Dumbarton Whisky Black Fungus

Dumbarto Whisky Black FungusWhisky giants Chivas Regal have angered many residents of Dumbarton in Scotland after announcing that they are not responsible for the deposit of black fungus that is plaguing parts of the town according to the Lennox Herald.

Whisky black fungus grows in, or near to, whisky distilleries and warehouses and is a real nuisance to anyone whose property is affected. It grows on all sorts of hard objects including roofs, garden ornaments and furniture, cars and trees and results in a mess to hands and clothing and potential damage to whatever it attacks.

It is extremely difficult to shift, and grows back fairly quickly. The value of property is of course affected, with a noticeable drop compared with surrounding areas.

What Does Chivas Say?

Chivas Regal carried out tests in July after being approached by the local MSP, Jackie Baillie, but has announced that it could find no link between their facility and the black fungus (Baudoinia compniacensis, see Wikipedia). In a statement by Jack Gemmell, the public affairs manager at Chivas, he said it was caused by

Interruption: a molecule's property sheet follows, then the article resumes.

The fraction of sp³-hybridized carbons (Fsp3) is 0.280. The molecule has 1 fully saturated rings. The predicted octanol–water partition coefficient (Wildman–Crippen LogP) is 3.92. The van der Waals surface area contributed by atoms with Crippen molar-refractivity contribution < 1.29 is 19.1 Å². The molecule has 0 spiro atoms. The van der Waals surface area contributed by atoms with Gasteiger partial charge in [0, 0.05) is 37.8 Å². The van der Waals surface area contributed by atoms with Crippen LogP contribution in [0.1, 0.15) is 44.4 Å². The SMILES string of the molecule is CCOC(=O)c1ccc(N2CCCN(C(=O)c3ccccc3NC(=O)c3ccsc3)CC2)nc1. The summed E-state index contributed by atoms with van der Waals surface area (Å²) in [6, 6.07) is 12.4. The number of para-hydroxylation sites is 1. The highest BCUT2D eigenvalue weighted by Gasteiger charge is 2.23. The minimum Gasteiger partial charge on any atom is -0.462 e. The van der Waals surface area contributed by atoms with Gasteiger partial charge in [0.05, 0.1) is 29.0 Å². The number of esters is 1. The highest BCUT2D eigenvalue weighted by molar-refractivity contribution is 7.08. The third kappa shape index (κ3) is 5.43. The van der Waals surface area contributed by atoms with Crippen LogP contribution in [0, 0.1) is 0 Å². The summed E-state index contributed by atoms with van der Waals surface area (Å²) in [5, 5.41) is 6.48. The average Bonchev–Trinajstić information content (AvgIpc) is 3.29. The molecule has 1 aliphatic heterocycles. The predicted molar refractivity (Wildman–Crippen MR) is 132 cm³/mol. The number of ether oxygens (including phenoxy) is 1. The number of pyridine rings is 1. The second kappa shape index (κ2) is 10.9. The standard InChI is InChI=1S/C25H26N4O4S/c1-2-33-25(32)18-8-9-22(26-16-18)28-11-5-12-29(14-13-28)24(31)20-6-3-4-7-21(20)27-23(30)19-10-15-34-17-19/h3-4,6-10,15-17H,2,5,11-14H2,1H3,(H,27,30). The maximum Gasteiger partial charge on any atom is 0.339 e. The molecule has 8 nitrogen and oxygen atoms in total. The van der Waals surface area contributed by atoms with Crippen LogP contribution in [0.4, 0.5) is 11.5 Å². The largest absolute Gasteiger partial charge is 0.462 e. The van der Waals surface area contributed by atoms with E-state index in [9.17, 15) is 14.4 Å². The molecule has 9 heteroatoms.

“a complex range of micro-organisms found occurring naturally in the environment across the UK”.
He added: “As we have stated previously, based on the scientific evidence we have, Chivas Brothers does not accept that environmental blackening, as found in the Mary Fisher area of Dumbarton, is caused by our spirit maturation activities.

“Such micro-organisms and blackening are found in areas where there is no maturation activity.”

Chivas have offered to carry out further tests but so far the situation seems to be at stalemate.

What Causes it?

The fungus certainly seems to be fairly widespread but one theory is that ethanol may accelerate it growth and encourage it to germinate more rapidly, thus accounting for the rapid spread. Ethanol vapour is released as a result of whisky distillation, and a certain amount evaporates from barrels during maturation and storage (the angel’s share fungus is also a name used).

The complaint is not just restricted to the Scotch whisky industry either, there are several legal disputes in parts of the United States, related to the production of bourbon, where the fungus has also been found.

Residents of the affected area of Dumbarton are currently trying out chemicals to prevent the regrowth of the black fungus. I sincerely hope that they find a solution, it sounds particularly unpleasant.

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